Police corruption, taxing of children
The Rickey Singh Column
August 29, 1999
IN TERMS of political cooperation in the national interest, the recent meeting between Prime Minister Basdeo Panday and Opposition Leader, Patrick Manning, must certainly be among the most encouraging news out of Port-of-Spain since the formation of the United National Congress-led government in November 1995 with
the cooperation of ANR Robinson as then leader of the National Alliance for Reconstruction.
For all the talk of "consultation" and "cooperation" in the interest of democracy and good governance, rare are the occasions, across the Caribbean, when the leaders of Government and Opposition meet to discuss specific issues of national importance.
In Guyana currently, the situation has been aggravated by the PNC leader's continued refusal to respond to invitations to meet the President.
We are now so accustomed to "opposition" and "confrontational" type politics, that even informal meetings of government and opposition leaders become "news". Much less if they choose to meet on a mutually agreed specific agenda and spend hours, as Panday and Manning did 10 days ago.
With crisis in the Police Service, and specifically the issue of corruption, as the occasion for their meeting, the three-and-a-half hours they spent together before emerging with a joint statement, came like a fresh political breeze that swept aside, however temporarily, the traditional snarling, petty and partisan
politicking that is so much a way of life in this and other Caribbean societies.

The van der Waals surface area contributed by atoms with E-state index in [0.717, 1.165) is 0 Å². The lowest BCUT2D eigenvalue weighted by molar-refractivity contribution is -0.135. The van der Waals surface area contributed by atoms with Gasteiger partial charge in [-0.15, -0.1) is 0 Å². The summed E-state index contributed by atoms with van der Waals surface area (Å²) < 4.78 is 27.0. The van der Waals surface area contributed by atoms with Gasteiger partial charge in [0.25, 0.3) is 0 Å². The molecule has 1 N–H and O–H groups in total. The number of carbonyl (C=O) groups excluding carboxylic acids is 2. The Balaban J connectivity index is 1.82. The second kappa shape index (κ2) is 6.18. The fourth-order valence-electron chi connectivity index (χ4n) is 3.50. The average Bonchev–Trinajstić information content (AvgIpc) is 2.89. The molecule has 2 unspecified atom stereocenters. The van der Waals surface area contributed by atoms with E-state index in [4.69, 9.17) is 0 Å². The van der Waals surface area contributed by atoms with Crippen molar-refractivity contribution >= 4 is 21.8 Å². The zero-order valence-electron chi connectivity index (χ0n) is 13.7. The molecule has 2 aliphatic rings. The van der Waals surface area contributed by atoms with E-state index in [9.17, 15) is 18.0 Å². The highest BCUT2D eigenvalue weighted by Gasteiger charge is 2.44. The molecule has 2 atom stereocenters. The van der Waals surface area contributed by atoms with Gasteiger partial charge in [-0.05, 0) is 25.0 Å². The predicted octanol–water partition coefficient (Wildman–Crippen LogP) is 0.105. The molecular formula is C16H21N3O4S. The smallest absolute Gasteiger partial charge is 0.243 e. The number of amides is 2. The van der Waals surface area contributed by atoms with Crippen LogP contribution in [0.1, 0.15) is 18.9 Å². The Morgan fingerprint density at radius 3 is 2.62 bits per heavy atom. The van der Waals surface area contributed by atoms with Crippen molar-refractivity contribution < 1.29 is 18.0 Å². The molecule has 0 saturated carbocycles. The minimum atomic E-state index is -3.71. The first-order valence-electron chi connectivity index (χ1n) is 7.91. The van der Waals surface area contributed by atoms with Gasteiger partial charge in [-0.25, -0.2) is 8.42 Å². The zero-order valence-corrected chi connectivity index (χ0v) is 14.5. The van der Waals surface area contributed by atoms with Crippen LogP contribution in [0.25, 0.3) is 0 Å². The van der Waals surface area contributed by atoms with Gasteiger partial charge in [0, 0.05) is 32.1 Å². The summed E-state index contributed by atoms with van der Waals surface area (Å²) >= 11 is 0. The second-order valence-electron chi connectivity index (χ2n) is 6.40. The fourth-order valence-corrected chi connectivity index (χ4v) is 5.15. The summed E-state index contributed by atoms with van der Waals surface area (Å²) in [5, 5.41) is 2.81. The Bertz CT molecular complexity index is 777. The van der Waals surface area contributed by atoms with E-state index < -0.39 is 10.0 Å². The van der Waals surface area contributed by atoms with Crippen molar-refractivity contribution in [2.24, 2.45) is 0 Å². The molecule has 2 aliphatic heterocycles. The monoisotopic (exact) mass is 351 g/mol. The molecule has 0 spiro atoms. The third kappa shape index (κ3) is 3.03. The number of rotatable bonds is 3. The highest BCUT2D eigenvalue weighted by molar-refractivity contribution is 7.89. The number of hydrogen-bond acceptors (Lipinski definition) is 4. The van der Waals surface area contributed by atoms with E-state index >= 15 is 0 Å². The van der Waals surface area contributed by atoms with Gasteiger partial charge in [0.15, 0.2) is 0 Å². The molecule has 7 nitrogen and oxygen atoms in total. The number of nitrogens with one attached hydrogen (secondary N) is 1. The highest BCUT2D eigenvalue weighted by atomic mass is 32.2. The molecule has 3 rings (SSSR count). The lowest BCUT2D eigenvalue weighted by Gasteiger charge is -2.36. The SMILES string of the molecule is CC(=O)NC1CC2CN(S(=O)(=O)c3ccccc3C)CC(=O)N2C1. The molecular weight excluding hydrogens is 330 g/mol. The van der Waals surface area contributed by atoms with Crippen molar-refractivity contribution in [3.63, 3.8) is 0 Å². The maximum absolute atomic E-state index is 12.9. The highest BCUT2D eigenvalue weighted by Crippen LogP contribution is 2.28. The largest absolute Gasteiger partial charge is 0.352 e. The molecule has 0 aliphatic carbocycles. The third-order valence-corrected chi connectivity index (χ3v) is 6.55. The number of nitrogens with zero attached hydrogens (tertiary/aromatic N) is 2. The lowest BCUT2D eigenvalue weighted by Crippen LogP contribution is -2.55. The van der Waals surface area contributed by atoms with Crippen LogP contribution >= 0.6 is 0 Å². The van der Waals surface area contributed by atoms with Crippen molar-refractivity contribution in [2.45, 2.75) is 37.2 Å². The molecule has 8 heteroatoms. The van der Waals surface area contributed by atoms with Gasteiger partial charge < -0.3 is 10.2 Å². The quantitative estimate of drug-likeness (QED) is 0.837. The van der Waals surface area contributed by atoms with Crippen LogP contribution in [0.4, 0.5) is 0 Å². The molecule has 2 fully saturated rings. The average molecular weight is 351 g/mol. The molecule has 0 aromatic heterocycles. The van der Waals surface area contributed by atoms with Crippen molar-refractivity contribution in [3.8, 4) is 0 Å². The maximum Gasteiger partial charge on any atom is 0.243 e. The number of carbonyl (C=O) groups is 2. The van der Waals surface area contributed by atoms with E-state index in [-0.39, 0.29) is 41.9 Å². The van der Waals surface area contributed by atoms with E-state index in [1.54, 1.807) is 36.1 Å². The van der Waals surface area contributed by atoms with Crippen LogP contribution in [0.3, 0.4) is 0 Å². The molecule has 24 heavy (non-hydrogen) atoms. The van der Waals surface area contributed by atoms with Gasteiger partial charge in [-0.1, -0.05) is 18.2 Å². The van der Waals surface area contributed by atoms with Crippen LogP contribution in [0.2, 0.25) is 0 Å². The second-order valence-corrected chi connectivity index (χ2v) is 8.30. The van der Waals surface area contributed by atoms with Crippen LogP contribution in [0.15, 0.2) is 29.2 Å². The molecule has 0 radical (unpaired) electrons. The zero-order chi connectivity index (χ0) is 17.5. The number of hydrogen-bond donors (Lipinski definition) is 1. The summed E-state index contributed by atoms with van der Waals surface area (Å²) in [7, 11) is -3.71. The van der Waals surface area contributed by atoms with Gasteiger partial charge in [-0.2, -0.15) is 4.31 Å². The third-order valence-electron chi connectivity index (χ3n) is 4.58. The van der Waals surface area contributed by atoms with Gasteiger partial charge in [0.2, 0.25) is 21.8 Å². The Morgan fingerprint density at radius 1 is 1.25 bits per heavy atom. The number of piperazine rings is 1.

The Police Service stands as the first line of defence in ensuring law and order in a society. When, therefore, drugs-related and other forms of corruption become endemic among members of such a service - as was noted to be the case in this country, according to information gathered by a Scotland Yard probe team - then the question of who guards the 'guard' becomes a matter of the utmost national priority.
Prime Minister Panday and Opposition Leader Manning have clearly acted in the national interest by their meeting and in what they have agreed to do, together, to cleanse the country's Police Service of the malpractices and corruption that more than undermining the professional integrity of this vital institution,
pose a grave threat to national security.
There have been examples in Jamaica when the threat to law and order posed by criminals and drug dealers defending turfs, and worrying problems from within the Police Service itself have resulted in consultations between the Prime Minister and Opposition Leader.
It is a pity that such consultations take place in Jamaica and now Trinidad and Tobago at moments of crisis, when it ought to be the normal practice in the national interest instead of the constant duel between an opposition and government with an eye at the next general election.
Governing and opposition parties in the Eastern Caribbean, Guyana, indeed throughout our Caribbean Community, should take note of the Panday-Manning meeting in terms of how valuable it could prove when a bipartisan approach is taken to resolving a critical problem such as deep corruption in the Police Service.